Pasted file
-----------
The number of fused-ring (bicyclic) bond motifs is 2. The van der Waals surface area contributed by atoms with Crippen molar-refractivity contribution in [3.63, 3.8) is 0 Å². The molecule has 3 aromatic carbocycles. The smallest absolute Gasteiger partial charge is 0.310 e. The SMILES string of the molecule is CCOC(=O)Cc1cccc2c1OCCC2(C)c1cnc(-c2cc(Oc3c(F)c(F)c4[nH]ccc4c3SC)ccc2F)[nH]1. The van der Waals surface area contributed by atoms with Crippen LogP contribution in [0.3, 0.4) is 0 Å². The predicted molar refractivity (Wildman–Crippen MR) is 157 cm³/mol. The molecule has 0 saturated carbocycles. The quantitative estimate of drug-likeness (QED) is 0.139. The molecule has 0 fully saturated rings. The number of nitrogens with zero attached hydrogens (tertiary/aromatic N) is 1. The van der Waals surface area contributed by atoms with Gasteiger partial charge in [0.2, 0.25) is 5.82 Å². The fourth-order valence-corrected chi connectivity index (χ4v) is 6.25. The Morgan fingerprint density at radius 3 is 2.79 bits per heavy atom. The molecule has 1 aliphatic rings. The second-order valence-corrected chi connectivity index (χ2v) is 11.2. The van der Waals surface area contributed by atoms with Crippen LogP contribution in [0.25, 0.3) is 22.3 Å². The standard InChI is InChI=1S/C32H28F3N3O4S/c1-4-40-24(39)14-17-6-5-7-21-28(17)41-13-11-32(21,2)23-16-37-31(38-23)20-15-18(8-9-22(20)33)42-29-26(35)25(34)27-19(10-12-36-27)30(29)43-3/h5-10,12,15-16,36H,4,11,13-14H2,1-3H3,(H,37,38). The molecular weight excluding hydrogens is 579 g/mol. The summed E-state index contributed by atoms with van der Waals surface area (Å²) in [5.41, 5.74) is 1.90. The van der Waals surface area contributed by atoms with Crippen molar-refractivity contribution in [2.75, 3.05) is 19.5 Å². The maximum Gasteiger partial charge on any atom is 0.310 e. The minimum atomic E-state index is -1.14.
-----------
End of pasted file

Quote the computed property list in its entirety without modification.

The number of fused-ring (bicyclic) bond motifs is 2. The van der Waals surface area contributed by atoms with Crippen molar-refractivity contribution in [3.63, 3.8) is 0 Å². The molecule has 3 aromatic carbocycles. The smallest absolute Gasteiger partial charge is 0.310 e. The SMILES string of the molecule is CCOC(=O)Cc1cccc2c1OCCC2(C)c1cnc(-c2cc(Oc3c(F)c(F)c4[nH]ccc4c3SC)ccc2F)[nH]1. The van der Waals surface area contributed by atoms with Crippen LogP contribution in [0.3, 0.4) is 0 Å². The predicted molar refractivity (Wildman–Crippen MR) is 157 cm³/mol. The molecule has 0 saturated carbocycles. The quantitative estimate of drug-likeness (QED) is 0.139. The molecule has 0 fully saturated rings. The number of nitrogens with zero attached hydrogens (tertiary/aromatic N) is 1. The van der Waals surface area contributed by atoms with Gasteiger partial charge in [0.2, 0.25) is 5.82 Å². The fourth-order valence-corrected chi connectivity index (χ4v) is 6.25. The Morgan fingerprint density at radius 3 is 2.79 bits per heavy atom. The molecule has 1 aliphatic rings. The second-order valence-corrected chi connectivity index (χ2v) is 11.2. The van der Waals surface area contributed by atoms with Crippen LogP contribution in [0.25, 0.3) is 22.3 Å². The standard InChI is InChI=1S/C32H28F3N3O4S/c1-4-40-24(39)14-17-6-5-7-21-28(17)41-13-11-32(21,2)23-16-37-31(38-23)20-15-18(8-9-22(20)33)42-29-26(35)25(34)27-19(10-12-36-27)30(29)43-3/h5-10,12,15-16,36H,4,11,13-14H2,1-3H3,(H,37,38). The molecular weight excluding hydrogens is 579 g/mol. The summed E-state index contributed by atoms with van der Waals surface area (Å²) in [5.41, 5.74) is 1.90. The van der Waals surface area contributed by atoms with Crippen molar-refractivity contribution in [2.75, 3.05) is 19.5 Å². The maximum Gasteiger partial charge on any atom is 0.310 e. The minimum atomic E-state index is -1.14.